The Trans-Tasman travel bubble is back on! Flights between New Zealand and one Australian state set to be taking off in a few weeks
- Trans-Tasman travel bubble between NZ and NSW to be running within weeks
- NZ travellers will be the first to fly into the state without needing to quarantine
- NSW residents will then be allowed to travel across the Tasman by Christmas
- Comes after Air New Zealand boss quashed suggestions of a bubble until March
Plans of a Trans-Tasman travel bubble with New Zealand are back on with flights set to take off within weeks.
Travellers could be allowed to fly in from New Zealand into New South Wales without quarantining as early as November.
It’s understood the federal government will initially only permit New Zealand residents to fly in.
NSW residents will then be allowed to travel across the Tasman by Christmas, The Sunday Telegraph reported.
Flights could resume between New South Wales and New Zealand within weeks. Pictured is a Air New Zealand plane grounded in Sydney
Transport and Tourism Forum chief executive Margy Osmond hopes flights between Sydney and Auckland will resume by November.
‘It would be fair to say that on both sides of the Tasman, work has been progressing at pace to make sure that when the health requirements are right, we are ready to go,’ she told the publication.
‘It would be a mistake to think that because there’s been a bit of a hiccup on their side and our side that work stopped — it hasn’t.’
NSW treasurer Dominic Perrottet added: ‘NSW is home to Australia’s only truly global city, and its economy is the engine room for the nation, so there’s no doubt our state should be a part of any trans-Tasman bubble.’
NSW is now allowed to take an additional 500 returned travellers a week in relaxed restrictions introduced on Sunday as the state recorded zero new coronavirus cases for the first time in four months.
The news comes as federal tourism minister Simon Birmingham expressed his hopes for a travel bubble between Australia and New Zealand to open up before the end of the year.
But he says ‘first and foremost’ Australian states must open up to one another as great progress is being made.
New Zealand residents flying into NSW could be the first to enter Australia without the need to quarantine. Pictured are passengers at Sydney International Airport on September 18 after flying in from Auckland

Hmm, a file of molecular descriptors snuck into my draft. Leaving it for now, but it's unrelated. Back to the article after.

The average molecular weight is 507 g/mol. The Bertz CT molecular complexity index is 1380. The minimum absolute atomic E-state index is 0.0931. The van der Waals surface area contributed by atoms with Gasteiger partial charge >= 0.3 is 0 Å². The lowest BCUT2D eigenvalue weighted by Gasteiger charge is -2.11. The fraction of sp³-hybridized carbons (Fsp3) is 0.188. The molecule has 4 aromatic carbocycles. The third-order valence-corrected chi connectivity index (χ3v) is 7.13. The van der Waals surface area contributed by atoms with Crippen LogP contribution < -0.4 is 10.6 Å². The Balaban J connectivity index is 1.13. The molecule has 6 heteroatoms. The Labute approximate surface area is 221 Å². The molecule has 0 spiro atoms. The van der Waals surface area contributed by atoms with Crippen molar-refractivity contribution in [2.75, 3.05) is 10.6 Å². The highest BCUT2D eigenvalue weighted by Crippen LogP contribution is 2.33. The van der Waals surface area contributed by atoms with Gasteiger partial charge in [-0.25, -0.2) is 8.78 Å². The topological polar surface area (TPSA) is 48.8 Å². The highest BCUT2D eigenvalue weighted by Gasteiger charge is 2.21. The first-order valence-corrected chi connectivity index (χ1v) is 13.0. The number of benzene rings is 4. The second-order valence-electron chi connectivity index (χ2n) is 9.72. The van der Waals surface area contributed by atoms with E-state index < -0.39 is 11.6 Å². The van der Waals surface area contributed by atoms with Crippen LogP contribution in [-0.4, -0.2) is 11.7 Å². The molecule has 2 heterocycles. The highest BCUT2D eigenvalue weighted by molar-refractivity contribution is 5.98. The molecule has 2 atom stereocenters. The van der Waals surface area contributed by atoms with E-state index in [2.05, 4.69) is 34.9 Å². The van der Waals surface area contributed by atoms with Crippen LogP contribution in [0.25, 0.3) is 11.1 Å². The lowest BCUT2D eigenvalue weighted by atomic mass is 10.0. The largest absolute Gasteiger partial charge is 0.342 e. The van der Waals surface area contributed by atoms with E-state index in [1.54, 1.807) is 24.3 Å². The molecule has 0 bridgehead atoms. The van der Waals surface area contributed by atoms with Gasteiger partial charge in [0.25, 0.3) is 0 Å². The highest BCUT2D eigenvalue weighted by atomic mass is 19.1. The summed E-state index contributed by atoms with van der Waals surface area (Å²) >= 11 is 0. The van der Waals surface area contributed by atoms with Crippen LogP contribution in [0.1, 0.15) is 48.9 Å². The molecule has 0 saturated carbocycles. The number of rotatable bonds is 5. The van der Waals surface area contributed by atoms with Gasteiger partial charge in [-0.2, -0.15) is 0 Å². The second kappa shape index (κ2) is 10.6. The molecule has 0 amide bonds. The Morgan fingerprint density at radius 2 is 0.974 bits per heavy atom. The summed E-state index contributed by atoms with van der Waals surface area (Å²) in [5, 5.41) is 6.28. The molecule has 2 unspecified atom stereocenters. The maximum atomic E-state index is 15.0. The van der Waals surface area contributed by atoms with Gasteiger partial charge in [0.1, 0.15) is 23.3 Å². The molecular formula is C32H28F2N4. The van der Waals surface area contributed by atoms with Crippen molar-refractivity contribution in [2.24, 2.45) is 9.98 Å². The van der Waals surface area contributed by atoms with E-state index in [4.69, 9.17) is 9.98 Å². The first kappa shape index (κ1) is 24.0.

Senator Birmingham said opening up an international border with New Zealand would be a ‘great step’.
‘We’re making sure we have all the work done, all the preparations there so that we can safely achieve that bubble with New Zealand,’ the minster told ABC News Weekend Breakfast.
‘It’s up to them as to whether they choose to open up to Australia, but we’re certainly making sure that we’re prepared and I’m hopeful that could be this year.’
New Zealand deputy prime minister Winston Peters is also optimistic of a travel bubble with some Australian states before Christmas.
‘We’re going as hard as we possibly can and it depends still on Australia and the assurance that the protocols are sound enough but I think it’s honestly, sooner rather than later now,’ he told RNZ.
‘It’s the Victorian situation that’s our greatest concern but I think we can be certain that, whereas some were saying by Christmas, we should be able to do it much sooner than that.’
Just a week ago, Air New Zealand boss Greg Foran ruled out a quarantine-free trans-Tasman travel bubble between Australia and New Zealand until at least March 2021.
‘I certainly do not believe we will see anything across the Tasman this calendar year. It’s hard to believe it would be before March next year and could well be longer. If it comes back quicker, we’re going to pop some champagne,’ Mr Foran told the Sydney Morning Herald last week.
A Trans-Tasman bubble allowing unrestricted travel between Australia and New Zealand was initially planned to be up and running by this month.
But New Zealand Prime Minister Jacinda Ardern put it on hold as Victoria struggled with its second horror wave of infections, and clusters emerged in NSW and Auckland.
‘Obviously this is going to be some time away now,’ she told Radio NZ at the time.
Anywhere where we have COVID-free travel they have to be free of community transmission for a period of time – that will be some time for Australia.